How Research in Political Science is Rapidly Evolving

Happy girl answers questions during a door to door survey interview

Experimental research has expanded markedly in political science over the past 30 years.

It's a trend NYU Abu Dhabi Visiting Global Distinguished Professor of Political Science Ron Rogowski couldn’t miss. As editor of the American Political Science Review from 2007-2012, he was receiving more and more research papers based on new types of experimentation. And now Rogowski has written his own paper about this modern day research phenomenon.

“We were getting a lot of this stuff,” at the Review “and there hadn’t been much at all, in any journal, a decade before” he said.

In his recent article “The Rise of Experimentation in Political Science”, Rogowski explains the rapid growth of important new research methods, outlining the advantages and drawbacks of each one.

It’s a surprising subject for someone whose impressive career path includes no such work of his own. Rogowski’s paper was commissioned by the Center for Advanced Study in the Behavioral Sciences, based at California’s Stanford University. It will be part of a forthcoming book that’s aimed at a wider audience than most academic journals; this book, one of two, reports on recent developments in the social sciences.

And there’s plenty to report about experimental political science, a field that now has its own journal. Rogowski’s article notes that the well-established techniques of laboratory experiments (“conducted chiefly among undergraduate subjects at major universities”) now “seem to be fading from the mainstream journals.”

Instead, three other types of experiments are gaining ground, he writes: survey, field, and natural experiments. As always, he noted, the ideal is “fully randomized ‘treatment’ of some presumably representative set of subjects” but this can present some difficulties, especially in historical research.

Tricky Science

Survey projects, he noted “best exemplify the effects of newer technology” and it’s easy to get a random sample. “Technology has given us this wonderful cheap gift. On the national sample of YouGov” – an international market-research firm – “you can add in a question of your own for $500 US” he said. “And you can do that in many countries.”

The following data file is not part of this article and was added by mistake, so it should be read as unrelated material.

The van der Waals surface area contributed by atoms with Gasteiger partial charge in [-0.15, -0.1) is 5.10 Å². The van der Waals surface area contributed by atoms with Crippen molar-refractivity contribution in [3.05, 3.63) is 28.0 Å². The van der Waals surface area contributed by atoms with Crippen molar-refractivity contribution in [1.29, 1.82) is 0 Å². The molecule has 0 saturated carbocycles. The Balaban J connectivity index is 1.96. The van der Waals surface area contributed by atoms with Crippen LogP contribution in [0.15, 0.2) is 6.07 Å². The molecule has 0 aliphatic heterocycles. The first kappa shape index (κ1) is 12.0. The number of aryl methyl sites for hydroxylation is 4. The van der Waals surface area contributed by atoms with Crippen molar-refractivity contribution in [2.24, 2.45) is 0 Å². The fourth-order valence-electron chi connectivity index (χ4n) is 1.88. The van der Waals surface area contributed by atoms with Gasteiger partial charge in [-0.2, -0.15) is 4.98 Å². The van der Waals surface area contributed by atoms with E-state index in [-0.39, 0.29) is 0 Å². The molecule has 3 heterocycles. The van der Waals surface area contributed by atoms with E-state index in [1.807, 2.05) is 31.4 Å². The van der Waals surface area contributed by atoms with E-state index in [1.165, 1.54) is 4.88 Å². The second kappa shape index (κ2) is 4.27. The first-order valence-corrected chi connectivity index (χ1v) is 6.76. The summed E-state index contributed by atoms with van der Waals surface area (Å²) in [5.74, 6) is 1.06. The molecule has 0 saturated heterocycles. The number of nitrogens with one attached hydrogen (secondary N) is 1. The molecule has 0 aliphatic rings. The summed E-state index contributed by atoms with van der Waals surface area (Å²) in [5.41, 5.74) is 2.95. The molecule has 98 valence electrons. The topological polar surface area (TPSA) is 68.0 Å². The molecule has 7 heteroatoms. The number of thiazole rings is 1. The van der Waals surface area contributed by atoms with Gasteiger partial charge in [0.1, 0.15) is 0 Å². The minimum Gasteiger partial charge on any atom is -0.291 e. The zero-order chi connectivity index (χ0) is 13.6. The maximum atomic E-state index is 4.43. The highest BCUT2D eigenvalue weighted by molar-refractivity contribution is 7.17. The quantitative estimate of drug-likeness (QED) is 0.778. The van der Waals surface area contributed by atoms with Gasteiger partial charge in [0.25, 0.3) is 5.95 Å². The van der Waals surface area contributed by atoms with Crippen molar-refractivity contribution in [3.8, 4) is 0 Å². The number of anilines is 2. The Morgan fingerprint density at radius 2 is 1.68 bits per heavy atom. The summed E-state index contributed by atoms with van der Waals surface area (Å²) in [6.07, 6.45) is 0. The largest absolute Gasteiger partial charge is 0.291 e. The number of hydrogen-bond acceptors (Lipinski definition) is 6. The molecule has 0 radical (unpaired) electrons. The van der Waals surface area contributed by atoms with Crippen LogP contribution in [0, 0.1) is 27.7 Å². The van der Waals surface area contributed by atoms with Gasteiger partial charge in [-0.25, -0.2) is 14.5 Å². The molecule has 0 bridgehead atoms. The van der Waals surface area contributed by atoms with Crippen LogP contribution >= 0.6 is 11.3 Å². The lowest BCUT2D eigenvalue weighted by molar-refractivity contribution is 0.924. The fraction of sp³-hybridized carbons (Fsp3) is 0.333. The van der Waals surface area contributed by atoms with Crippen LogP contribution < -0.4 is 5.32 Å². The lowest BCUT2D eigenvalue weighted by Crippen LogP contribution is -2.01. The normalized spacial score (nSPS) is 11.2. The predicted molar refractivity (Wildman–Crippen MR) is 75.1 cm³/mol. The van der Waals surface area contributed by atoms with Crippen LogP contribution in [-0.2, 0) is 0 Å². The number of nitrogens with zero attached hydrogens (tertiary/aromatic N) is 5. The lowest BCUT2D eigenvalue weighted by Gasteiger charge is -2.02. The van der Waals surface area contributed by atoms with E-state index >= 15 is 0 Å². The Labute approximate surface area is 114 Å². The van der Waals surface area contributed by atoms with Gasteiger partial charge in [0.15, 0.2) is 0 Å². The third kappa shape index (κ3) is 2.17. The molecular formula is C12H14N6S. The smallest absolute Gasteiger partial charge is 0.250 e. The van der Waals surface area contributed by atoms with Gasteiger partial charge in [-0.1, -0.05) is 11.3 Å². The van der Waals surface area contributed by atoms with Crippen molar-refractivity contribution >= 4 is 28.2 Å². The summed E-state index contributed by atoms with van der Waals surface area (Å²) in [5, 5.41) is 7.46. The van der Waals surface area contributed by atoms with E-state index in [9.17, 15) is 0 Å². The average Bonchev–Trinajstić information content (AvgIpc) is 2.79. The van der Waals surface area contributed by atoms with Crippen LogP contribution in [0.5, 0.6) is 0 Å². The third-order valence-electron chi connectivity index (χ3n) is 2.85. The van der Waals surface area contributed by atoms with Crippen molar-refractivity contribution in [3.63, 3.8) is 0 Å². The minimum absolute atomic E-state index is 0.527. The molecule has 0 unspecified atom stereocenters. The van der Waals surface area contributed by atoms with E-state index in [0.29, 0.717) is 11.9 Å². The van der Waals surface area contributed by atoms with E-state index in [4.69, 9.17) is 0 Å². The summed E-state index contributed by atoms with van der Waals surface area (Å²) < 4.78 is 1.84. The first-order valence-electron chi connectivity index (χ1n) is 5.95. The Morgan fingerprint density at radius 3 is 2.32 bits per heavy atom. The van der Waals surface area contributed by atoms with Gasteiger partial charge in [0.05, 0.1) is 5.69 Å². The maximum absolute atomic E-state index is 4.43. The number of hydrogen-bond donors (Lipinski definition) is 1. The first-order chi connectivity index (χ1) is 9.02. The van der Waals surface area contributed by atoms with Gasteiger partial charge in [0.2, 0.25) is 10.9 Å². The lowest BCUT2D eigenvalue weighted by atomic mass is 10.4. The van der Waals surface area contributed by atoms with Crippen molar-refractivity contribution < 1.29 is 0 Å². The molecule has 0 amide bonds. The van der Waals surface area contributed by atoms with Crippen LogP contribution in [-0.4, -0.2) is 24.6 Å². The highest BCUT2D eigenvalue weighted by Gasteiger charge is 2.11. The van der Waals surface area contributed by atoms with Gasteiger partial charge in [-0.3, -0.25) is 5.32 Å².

Field experiments, often conducted in less developed countries but sometimes involving participation in first world political campaigns, can generate ethical concerns. In one Texas study, a candidate for statewide office agreed to use different TV advertisements in different cities, while daily polling measured the impact.

But ethical concerns, about deception for example, can arise is such studies, Rogowski noted, and “I’m not sure they all can be overcome … Sometimes, to make things work well you’re highly tempted to do something deceptive.”

Some scholars have been ingenious, he added, in designing experiments to avoid deception. But the norm, he said, is that a university’s ethics watchdog, known as its institutional review board, must “vet the study at every point to make sure there is no deception.” Some universities are more demanding than others in this, he said.

If political science remains a largely non-experimental science, it will continue to be treated with skepticism and stinginess.

Ronald Rogowski, visiting global distinguished professor of political science

Natural experiments, where something outside the researcher’s control generates data, can entail problems of “external validity” if more than one factor is found to be exerting influence. A famous natural-experiment study on land tenure in colonial India, he noted, reached conclusions connecting outcomes to certain 19th-century British political developments. But these were later challenged when other scholars identified a different factor that also appear to correlate.

In this field the gold standard is the 1969 United States conscription lottery to determine which young-adult male Americans would be drafted during hostilities in Vietnam. In that case, Rogowski noted, “history luckily just gave you what clearly was a random draw.” This made possible surveys, right after the lottery and again in the 1990s, showing that those with unfavourable draft numbers tended to become – and remain – more antiwar, and more Democratic in their voting habits.

Summarizing all this, Rogowski said, has led him to begin considering doing some experimental work in his own field, the politics of world trade. At NYUAD, where Rogowski expects to be teaching for a fifth year next autumn, he’s a colleague of Rebecca Morton, professor of politics and director of the Social Science Experimental Laboratory, and founding co-editor of the Journal of Experimental Political Science, launched in 2014. (Her co-editor was Joshua Tucker, professor of politics at NYU in New York; the current editor, Eric Dickson, is an associate professor of politics and psychology at NYU.)